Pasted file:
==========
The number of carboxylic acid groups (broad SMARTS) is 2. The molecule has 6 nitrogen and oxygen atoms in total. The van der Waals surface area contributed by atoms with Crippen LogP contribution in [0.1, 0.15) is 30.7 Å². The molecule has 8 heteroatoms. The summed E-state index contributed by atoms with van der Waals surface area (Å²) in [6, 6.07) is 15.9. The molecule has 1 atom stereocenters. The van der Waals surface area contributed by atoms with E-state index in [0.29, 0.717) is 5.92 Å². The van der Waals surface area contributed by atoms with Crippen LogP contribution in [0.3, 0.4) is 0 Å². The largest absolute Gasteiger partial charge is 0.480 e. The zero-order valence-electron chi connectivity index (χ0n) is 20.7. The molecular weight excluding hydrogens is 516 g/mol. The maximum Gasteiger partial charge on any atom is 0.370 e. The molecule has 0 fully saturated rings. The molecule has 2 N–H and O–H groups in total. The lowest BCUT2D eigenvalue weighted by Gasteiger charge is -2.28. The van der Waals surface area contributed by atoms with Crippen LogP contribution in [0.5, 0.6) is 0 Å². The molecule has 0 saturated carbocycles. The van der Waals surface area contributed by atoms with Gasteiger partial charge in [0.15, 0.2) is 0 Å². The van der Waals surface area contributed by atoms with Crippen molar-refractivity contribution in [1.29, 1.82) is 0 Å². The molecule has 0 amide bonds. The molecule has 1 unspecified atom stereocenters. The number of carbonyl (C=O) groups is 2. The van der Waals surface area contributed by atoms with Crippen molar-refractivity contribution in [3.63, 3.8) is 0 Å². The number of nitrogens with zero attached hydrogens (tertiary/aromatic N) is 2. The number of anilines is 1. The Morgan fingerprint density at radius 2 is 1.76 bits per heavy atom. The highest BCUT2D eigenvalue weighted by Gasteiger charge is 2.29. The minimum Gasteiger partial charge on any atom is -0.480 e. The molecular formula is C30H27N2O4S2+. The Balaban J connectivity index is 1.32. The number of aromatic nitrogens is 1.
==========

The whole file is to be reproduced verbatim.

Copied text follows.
The number of carboxylic acid groups (broad SMARTS) is 2. The molecule has 6 nitrogen and oxygen atoms in total. The van der Waals surface area contributed by atoms with Crippen LogP contribution in [0.1, 0.15) is 30.7 Å². The molecule has 8 heteroatoms. The summed E-state index contributed by atoms with van der Waals surface area (Å²) in [6, 6.07) is 15.9. The molecule has 1 atom stereocenters. The van der Waals surface area contributed by atoms with E-state index in [0.29, 0.717) is 5.92 Å². The van der Waals surface area contributed by atoms with Crippen LogP contribution in [0.3, 0.4) is 0 Å². The largest absolute Gasteiger partial charge is 0.480 e. The zero-order valence-electron chi connectivity index (χ0n) is 20.7. The molecular weight excluding hydrogens is 516 g/mol. The maximum Gasteiger partial charge on any atom is 0.370 e. The molecule has 0 fully saturated rings. The molecule has 2 N–H and O–H groups in total. The lowest BCUT2D eigenvalue weighted by Gasteiger charge is -2.28. The van der Waals surface area contributed by atoms with Crippen LogP contribution in [0.5, 0.6) is 0 Å². The molecule has 0 saturated carbocycles. The van der Waals surface area contributed by atoms with Gasteiger partial charge in [0.15, 0.2) is 0 Å². The van der Waals surface area contributed by atoms with Crippen molar-refractivity contribution in [1.29, 1.82) is 0 Å². The molecule has 0 amide bonds. The molecule has 1 unspecified atom stereocenters. The number of carbonyl (C=O) groups is 2. The van der Waals surface area contributed by atoms with Crippen molar-refractivity contribution in [3.63, 3.8) is 0 Å². The number of nitrogens with zero attached hydrogens (tertiary/aromatic N) is 2. The number of anilines is 1. The Morgan fingerprint density at radius 2 is 1.76 bits per heavy atom. The highest BCUT2D eigenvalue weighted by Gasteiger charge is 2.29. The minimum Gasteiger partial charge on any atom is -0.480 e. The molecular formula is C30H27N2O4S2+. The Balaban J connectivity index is 1.32. The number of aromatic nitrogens is 1.